So – “students” on the site, “experts” in the announcement of it.
The comments were filled with statements about “intellectual dishonesty” and “academic fraud”, as well as point by point rebuttal of many statements Dr Oehmen had originally made. They were killed 5 minutes after I posted the following:
“So far, although I see a link to this site from NSE, I don’t see any discussion of it. And frankly, Mr/MS mitnse, as far as I can tell you’re actually Ismail Subbiah, graphic designer occasionally on contract to MIT. The links between Siemens AG, Dr Oethman, Barry Brook, and MIT/LAI (which has cleverly been avoided – lets do bring that up, shall we?) suggest that no matter why the article was written in the first place, it’s become a major piece of disinformation masquerading falsely as academic opinion.”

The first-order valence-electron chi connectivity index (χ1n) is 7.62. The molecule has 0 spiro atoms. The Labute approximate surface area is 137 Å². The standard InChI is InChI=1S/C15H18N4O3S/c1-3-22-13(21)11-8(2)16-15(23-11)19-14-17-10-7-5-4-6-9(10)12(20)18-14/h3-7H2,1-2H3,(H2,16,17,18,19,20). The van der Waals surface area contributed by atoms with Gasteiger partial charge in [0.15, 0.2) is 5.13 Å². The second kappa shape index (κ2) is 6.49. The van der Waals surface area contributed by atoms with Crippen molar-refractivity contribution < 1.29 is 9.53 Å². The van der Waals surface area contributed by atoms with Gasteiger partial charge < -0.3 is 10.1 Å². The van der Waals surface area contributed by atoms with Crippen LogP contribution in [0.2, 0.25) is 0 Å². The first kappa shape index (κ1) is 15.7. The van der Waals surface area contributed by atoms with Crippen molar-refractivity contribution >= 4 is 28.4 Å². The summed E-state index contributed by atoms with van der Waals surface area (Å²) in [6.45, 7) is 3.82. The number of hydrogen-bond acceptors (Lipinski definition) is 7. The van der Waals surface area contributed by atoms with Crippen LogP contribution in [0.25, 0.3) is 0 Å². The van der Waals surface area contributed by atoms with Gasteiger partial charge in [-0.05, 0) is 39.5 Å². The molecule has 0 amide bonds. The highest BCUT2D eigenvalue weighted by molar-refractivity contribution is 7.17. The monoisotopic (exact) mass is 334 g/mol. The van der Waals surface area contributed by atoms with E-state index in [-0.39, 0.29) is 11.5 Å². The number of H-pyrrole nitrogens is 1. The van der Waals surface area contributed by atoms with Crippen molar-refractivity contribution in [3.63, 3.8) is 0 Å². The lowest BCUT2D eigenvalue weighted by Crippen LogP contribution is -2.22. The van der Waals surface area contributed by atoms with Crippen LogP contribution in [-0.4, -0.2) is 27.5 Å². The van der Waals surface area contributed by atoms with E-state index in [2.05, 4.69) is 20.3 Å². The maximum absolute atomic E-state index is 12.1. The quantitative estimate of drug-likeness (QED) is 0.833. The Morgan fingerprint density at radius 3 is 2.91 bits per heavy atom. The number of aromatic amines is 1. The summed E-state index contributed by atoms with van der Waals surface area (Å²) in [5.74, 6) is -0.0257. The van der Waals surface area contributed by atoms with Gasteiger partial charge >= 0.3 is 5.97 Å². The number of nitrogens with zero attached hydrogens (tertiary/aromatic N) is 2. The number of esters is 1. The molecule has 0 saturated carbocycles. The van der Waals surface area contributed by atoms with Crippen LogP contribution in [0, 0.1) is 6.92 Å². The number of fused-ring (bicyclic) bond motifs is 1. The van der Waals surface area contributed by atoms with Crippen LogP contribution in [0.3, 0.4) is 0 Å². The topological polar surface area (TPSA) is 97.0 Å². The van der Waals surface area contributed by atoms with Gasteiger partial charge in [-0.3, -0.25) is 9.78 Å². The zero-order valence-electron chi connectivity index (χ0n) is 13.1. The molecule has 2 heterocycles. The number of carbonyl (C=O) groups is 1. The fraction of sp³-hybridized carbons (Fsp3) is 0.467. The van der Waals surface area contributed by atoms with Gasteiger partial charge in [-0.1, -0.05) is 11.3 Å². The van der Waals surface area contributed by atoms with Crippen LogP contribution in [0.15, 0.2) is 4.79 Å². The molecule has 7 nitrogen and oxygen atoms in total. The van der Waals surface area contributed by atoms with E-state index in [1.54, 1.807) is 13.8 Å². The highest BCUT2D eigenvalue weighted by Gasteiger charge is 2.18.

As you can see, Siemens AG comes up again. Not surprising, because it recently became an “industry partner” of MIT/LAI. But there is almost certainly another connection. Dr Oehmen is German. If his father spent much time in the German nuclear industry, there is a very very good chance that he worked – or works – for Siemens.
LAI’s website says “LAI accelerates lean deployment through identified best practices, shared communication, common goals, and strategic and implementation tools honed from collaborative experience. LAI also promotes cooperation at all levels and facets of an enterprise to eliminate traditional barriers to improving industry and government teamwork.” about-lai.